The first time Valerie Boyer participated in “Rhapsody & Refrain,” in 2020, she was in the midst of great personal upheaval.
In those days, the poet was still adjusting to living in a new city, having relocated to Columbus only months earlier. She had also recently experienced a miscarriage and had come to what felt like a monumental decision at the time to depart her course of study at Methodist Theological School in Ohio – a choice she knew in here heart was right, but which left her temporarily reeling.
“It wasn’t just a grad school program, right? I walked away from seminary, so it was a reflection of my faith,” said Boyer, who will again read as part of the month-long poetry celebration “Rhapsody & Refrain,” and runs through Sept. 30. (Boyer is scheduled to read on Monday, Sept. 4.) “That was also the year that I say the world was on fire. And it wasn’t just COVID, but also the [Black lives matter] protests. … All of these things were converging, but what came of that is that I was writing through it. I was writing through my miscarriage, and writing through this evolution in my faith, and writing through not being able to go home because of COVID.”
As long as Boyer can recall, she’s embraced writing as a means of processing the world and her experiences in moving through it – a trait she shared with her great grandmother, who grew up keeping a diary during a different global pandemic. “And Her mother was a nurse in the midst of navigating the Spanish Flu,” Boyer said. “I’m fortunate to still have access to her diaries, and it was wild reading how this 1920 reality was mirroring ours.”
Now almost three years removed from that challenging experience, Boyer said she’s in a completely different space both mentally and in terms of her life journey.
“After you survive all of the many things you have to survive in that year, if that doesn’t bring you peace, or if that doesn’t bring you joy … then I don’t want it,” Boyer said. “It made me firm up my boundaries. And it made me ask questions of myself that social conditioning just wouldn’t allow me prior. After that, I couldn’t afford not to dream.”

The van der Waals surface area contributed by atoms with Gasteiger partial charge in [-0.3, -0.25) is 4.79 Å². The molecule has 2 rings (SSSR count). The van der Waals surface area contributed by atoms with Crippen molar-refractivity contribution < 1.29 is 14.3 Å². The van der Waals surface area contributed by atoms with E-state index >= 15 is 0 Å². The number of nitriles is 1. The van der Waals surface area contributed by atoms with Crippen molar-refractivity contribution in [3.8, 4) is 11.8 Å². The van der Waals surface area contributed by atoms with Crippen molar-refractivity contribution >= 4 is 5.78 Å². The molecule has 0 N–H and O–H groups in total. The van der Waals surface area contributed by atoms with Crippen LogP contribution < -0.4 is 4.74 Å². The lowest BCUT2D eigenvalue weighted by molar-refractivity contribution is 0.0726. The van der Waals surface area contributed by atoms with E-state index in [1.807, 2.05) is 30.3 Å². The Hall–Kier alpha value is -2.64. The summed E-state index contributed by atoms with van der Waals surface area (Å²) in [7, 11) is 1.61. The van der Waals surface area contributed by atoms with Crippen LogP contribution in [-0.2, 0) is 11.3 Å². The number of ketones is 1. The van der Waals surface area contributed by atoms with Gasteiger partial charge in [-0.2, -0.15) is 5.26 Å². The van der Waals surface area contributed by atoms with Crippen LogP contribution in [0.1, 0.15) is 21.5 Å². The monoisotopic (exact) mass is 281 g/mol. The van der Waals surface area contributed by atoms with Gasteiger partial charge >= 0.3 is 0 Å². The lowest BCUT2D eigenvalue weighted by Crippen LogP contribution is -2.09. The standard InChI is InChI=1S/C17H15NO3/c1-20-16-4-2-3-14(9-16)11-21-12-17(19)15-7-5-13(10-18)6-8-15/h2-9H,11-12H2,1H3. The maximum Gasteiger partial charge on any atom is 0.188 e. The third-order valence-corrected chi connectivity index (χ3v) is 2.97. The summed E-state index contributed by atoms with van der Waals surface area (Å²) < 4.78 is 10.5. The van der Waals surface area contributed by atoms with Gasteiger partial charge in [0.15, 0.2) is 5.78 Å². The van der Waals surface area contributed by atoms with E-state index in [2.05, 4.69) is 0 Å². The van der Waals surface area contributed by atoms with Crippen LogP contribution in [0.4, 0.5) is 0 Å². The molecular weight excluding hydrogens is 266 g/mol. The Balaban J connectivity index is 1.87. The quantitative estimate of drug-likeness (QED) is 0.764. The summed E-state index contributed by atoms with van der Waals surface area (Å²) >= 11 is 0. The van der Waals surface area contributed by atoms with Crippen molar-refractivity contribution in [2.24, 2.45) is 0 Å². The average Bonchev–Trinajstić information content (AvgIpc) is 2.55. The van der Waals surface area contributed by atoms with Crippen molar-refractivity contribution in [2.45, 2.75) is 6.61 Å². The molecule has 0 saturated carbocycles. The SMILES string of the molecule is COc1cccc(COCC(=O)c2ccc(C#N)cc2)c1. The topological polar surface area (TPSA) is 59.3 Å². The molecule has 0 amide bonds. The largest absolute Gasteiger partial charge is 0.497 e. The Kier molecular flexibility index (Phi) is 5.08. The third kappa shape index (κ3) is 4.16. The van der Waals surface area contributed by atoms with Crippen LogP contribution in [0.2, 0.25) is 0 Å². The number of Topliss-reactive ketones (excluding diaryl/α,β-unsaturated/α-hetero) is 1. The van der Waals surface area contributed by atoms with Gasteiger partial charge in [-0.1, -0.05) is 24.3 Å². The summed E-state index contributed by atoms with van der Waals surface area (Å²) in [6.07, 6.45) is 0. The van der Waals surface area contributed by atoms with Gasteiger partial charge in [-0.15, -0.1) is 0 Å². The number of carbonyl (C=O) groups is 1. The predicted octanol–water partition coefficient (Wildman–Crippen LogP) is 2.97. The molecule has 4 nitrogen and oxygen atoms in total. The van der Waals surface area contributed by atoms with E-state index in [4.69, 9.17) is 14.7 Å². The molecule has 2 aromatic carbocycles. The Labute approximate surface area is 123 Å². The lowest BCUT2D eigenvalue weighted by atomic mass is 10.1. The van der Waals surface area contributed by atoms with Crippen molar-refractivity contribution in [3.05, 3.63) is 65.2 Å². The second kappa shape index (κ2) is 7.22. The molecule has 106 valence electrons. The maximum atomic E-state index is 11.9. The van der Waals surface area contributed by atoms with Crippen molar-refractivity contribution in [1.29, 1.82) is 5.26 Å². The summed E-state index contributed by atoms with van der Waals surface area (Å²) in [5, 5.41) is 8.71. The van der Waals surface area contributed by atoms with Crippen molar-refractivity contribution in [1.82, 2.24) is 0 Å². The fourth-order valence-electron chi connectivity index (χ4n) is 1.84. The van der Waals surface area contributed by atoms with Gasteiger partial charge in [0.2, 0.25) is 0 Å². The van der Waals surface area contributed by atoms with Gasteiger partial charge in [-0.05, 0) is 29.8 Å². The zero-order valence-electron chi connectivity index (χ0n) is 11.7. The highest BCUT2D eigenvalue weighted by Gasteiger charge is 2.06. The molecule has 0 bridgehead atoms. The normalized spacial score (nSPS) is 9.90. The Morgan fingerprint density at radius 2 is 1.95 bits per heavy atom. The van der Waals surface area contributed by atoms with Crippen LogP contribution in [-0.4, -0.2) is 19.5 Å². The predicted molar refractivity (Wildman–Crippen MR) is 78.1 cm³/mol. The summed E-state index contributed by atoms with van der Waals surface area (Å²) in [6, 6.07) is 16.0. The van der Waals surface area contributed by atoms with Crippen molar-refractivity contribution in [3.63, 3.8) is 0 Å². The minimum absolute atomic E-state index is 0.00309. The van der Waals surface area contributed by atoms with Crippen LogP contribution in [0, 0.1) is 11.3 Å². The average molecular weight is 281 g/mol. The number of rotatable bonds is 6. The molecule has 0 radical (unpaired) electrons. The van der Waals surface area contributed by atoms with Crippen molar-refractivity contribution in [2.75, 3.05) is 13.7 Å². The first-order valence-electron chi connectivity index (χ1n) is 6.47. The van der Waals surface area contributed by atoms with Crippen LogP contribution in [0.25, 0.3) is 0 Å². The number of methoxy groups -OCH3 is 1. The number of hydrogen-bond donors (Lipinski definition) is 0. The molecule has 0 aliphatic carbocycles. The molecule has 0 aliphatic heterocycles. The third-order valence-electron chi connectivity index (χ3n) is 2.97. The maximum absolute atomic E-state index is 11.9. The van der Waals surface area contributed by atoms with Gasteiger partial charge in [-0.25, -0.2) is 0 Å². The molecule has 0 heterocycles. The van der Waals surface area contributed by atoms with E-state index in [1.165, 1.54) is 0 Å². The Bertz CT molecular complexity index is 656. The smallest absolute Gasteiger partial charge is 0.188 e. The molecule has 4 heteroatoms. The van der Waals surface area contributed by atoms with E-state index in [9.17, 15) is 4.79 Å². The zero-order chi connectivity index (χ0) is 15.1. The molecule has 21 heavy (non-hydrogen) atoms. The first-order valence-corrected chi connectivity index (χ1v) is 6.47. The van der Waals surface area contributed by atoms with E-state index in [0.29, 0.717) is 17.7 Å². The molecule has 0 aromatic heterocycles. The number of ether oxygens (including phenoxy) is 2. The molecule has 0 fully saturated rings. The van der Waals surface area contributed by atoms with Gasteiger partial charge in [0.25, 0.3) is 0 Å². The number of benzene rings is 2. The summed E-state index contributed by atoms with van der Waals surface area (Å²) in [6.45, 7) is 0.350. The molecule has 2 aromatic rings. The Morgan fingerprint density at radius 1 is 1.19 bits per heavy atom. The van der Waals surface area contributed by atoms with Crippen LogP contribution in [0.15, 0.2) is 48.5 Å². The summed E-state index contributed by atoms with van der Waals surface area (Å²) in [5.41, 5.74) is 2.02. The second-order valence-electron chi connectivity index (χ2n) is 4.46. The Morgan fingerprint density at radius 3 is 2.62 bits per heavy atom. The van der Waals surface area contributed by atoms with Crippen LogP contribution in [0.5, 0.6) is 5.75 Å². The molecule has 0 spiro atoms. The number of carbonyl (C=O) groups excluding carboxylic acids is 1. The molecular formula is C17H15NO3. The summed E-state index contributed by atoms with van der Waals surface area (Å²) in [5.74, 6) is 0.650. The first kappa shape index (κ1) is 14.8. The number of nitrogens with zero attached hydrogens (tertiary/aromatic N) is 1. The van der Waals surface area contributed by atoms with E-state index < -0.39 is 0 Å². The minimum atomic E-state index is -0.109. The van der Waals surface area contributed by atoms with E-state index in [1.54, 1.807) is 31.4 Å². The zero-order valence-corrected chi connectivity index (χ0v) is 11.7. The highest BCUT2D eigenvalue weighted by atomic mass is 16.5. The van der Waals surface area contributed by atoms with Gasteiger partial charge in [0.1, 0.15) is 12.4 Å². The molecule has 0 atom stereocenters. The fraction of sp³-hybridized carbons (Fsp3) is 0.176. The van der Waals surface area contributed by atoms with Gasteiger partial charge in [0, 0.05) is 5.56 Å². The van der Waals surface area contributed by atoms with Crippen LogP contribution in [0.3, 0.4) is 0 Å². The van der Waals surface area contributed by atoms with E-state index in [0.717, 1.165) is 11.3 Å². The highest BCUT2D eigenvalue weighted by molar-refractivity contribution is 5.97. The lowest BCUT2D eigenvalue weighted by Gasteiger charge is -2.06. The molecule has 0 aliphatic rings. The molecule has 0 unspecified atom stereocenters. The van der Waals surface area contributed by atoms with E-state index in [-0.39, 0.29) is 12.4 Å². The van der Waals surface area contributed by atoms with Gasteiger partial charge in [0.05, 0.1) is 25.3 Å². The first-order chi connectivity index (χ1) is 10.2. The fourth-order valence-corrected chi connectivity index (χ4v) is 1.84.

Up until that point, Boyer said she had dutifully done what was expected of her, sharing that in Black culture there’s a tradition of telling one another “I see you being X, Y, Z.”
“And it’s not bad. And it can be a gift, because we’re really good at seeing what we see,” Boyer continued. “But there isn’t always a role for what we see, and more often what we’re seeing are gifts. … And I think up until then I was using what I would call my gifts and talents in ways that I was told they should be seen. And after , I couldn’t do that anymore.”
Of the numerous questions that Boyer asked herself as she began this deeper excavation, one stood out: What do you really want from your life?
Initially, the poet struggled with the question, first landing on the many things she knew she didn’t want. Gradually, though, the prolonged self-examination started to exact results, eventually leading her to forge a path that combined her loves of writing, education and history.
“And now I’m in a completely different headspace,” Boyer said, equating her experience with the way the Harlem Renaissance so closely followed the Spanish Flu. “In the chaos, artists do what artists do, and they create something beautiful out of it. And now we’re getting into an era of art and music and poetry where I don’t know if it would have existed had the world not been so chaotic. … I feel like I’m in my Harlem Renaissance, like I now get to create the world I want to exist in brick by brick.”
This feel of the weather breaking, and of the sun finally cracking through the clouds following an extended storm, has carried through into the poetry Boyer has composed more recently, introducing an optimism which she said will form the backbone of her reading at Streetlight Guild.
“I think I’ve always been authentic, but I’m starting to see more hope in my writing,” Boyer said. “They say when you deal with life, you can’t go under it, and you can’t go over it. You have to go through it. And now I’m starting to see my way through the thing.”
All shows take place at Streetlight Guild at 8 p.m. unless otherwise noted; admission is $5.
Sept. 3: (5 p.m.)
Sept. 4: Valerie Boyer
Sept. 5: Christina Szuch
Sept. 6: Karen Scott
Sept. 7: Amy Turn Sharp
Sept. 8: Jessie Scrimager Galloway
Sept. 9: Graham Bartels
Sept. 10: Dear Miss Stevi (5 p.m.)
Sept. 12: Lynette Ford
Sept. 13: Vernell Bristow
Sept. 14: Jack Johnstone
Sept. 16: Sayuri Ayers
Sept. 17: Aaron Alsop (5 p.m.)
Sept. 18: Rose Smith
Sept. 19: Travis McKlerking
Sept. 20: Dorian Ham
Sept. 21: George Lee Jr.
Sept. 22: Izetta Thomas
Sept. 23: Chuck Salmons
Sept. 24: Sidney Jones Jr. (5:00)
Sept. 25: Nikki Allen
Sept. 26: JG the Jugganaut
Sept. 27: Louise Robertson
Sept. 28: Rachael Scott
Sept. 30: Kimberly Brazwell